USFA head: Public trust in fire service 'fragile'

Glenn Gaines
Photo Jamie Thompson
Acting U.S. Fire Administrator Glenn Gaines delivers an address to Fire-Rescue International in Chicago on Friday August 27, 2010.



CHICAGO The fire service is still held in high esteem by the public but the trust and respect is "fragile," 2010 Fire-Rescue International was told Friday.

During an address at the conference in Chicago, Acting U.S. Fire Administrator Glenn Gaines pointed to a survey that listed fire departments as the most trusted of all groups in the community.

But he warned the fire service can not take this respect for granted, and outlined measures to combat erosion in trust and confidence.

"I recognize that that trust is fragile and that many things threaten this trust and confidence," Chief Gaines said.

Criminal activity both on- and off-duty, substance abuse, sexual harassment and discrimination are issues that can damage the perception of the fire service by the public, Chief Gaines said.

But when it comes to news reports of members of fire departments who deliberately set fires, Chief Gaines said he was against the headline of "firefighter arsonist" that is often used in such articles.

"I hate the term 'firefighter arsonist,'" he said. "Firefighters are not arsonists. We have arsonists infiltrating our profession."

During the speech, Chief Gaines outlined how departments can ensure their members are of good standing and can maintain the long tradition of public trust that firefighters are held in.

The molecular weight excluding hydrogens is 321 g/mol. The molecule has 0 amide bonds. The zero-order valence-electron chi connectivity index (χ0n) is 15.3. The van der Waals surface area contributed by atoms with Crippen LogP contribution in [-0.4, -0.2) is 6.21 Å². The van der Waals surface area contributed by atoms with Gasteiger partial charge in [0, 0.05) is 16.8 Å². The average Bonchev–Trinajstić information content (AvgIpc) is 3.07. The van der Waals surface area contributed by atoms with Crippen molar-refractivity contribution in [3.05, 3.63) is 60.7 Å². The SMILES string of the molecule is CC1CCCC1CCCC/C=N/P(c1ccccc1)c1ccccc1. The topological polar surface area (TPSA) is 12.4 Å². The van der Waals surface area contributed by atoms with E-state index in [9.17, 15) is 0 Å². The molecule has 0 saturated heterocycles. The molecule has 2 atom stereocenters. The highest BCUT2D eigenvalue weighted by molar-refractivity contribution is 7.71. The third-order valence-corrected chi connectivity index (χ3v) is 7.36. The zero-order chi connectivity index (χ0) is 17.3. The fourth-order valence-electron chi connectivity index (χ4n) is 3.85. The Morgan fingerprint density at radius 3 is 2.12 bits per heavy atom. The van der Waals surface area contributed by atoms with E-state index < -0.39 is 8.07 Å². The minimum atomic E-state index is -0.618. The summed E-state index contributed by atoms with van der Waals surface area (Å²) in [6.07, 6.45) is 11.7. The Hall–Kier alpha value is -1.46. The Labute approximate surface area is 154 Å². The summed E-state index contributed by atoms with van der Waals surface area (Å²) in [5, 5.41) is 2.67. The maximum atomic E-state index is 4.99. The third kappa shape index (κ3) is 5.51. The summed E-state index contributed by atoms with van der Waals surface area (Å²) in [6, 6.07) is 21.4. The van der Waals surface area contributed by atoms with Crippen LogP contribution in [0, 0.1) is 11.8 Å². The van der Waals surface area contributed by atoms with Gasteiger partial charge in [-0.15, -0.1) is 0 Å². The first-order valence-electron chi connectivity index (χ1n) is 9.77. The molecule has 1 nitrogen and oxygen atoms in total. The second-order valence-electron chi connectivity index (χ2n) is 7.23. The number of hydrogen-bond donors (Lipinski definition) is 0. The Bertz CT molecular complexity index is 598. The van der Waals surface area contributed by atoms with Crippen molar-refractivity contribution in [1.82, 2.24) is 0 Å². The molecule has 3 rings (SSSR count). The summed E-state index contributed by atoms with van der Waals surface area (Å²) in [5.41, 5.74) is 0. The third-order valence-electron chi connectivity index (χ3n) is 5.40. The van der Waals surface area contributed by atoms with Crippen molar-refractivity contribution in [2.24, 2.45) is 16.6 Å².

"I recognize many departments across the country are desperate for help," he said. "But I do not believe anyone is better than no one. I have heard many chiefs say we will take anyone. It's just doesn't work."

To maintain the fire service's reputation, Chief Gaines said departments must:

  • Develop and embrace organizational values
  • Have zero tolerance
  • High entry-level standards
  • Require public trust background checks

Chief Gaines became the Acting Administrator of the USFA earlier this year for the second time in his career, following Chief Kelvin Cochran's departure to return to his previous position as chief of Atlanta Fire-Rescue.

"A number of friends and associates have said, 'Aren't you frustrated that you've been thrown back into the hot seat?'" Chief Gaines said.

"I said of course not. It's an honor for me to represent the fire service at the federal level."

He went on to praise the efforts in the fire service to reduce line of duty deaths. Last year, firefighter LODDs were the lowest in more than 15 years, according to USFA statsitics.

Ninety firefighters were killed in the line of duty in 2009 the lowest total since 1993, when 81 died, and the third lowest since USFA began keeping records in 1977.

"We are actually on a downward trend and I think a lot of the credit has to lie on your shoulders," Chief Gaines told the audience.

"Leaders of this great profession are taking safety and the prevention of injuries seriously."
By Jamie Thompson
FireRescue1 Senior Editor

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